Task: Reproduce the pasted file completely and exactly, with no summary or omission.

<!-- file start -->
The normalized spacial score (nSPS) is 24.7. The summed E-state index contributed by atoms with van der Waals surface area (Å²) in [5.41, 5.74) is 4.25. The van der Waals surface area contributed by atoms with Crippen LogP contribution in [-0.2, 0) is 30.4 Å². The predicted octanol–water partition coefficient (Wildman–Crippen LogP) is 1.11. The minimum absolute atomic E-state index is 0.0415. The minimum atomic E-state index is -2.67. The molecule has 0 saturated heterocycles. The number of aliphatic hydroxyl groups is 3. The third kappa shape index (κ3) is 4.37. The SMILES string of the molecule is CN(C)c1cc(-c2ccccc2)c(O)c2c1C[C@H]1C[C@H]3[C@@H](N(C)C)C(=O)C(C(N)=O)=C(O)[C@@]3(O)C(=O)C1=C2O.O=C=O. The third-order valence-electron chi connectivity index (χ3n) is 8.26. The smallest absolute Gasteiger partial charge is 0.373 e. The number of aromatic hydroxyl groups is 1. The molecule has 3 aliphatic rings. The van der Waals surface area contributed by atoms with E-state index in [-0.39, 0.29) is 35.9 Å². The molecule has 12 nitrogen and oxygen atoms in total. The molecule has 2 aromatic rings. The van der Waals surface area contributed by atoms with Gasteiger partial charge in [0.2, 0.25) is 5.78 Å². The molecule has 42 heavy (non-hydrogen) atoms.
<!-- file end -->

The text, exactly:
The normalized spacial score (nSPS) is 24.7. The summed E-state index contributed by atoms with van der Waals surface area (Å²) in [5.41, 5.74) is 4.25. The van der Waals surface area contributed by atoms with Crippen LogP contribution in [-0.2, 0) is 30.4 Å². The predicted octanol–water partition coefficient (Wildman–Crippen LogP) is 1.11. The minimum absolute atomic E-state index is 0.0415. The minimum atomic E-state index is -2.67. The molecule has 0 saturated heterocycles. The number of aliphatic hydroxyl groups is 3. The third kappa shape index (κ3) is 4.37. The SMILES string of the molecule is CN(C)c1cc(-c2ccccc2)c(O)c2c1C[C@H]1C[C@H]3[C@@H](N(C)C)C(=O)C(C(N)=O)=C(O)[C@@]3(O)C(=O)C1=C2O.O=C=O. The third-order valence-electron chi connectivity index (χ3n) is 8.26. The smallest absolute Gasteiger partial charge is 0.373 e. The number of aromatic hydroxyl groups is 1. The molecule has 3 aliphatic rings. The van der Waals surface area contributed by atoms with E-state index in [-0.39, 0.29) is 35.9 Å². The molecule has 12 nitrogen and oxygen atoms in total. The molecule has 2 aromatic rings. The van der Waals surface area contributed by atoms with Gasteiger partial charge in [0.2, 0.25) is 5.78 Å². The molecule has 42 heavy (non-hydrogen) atoms.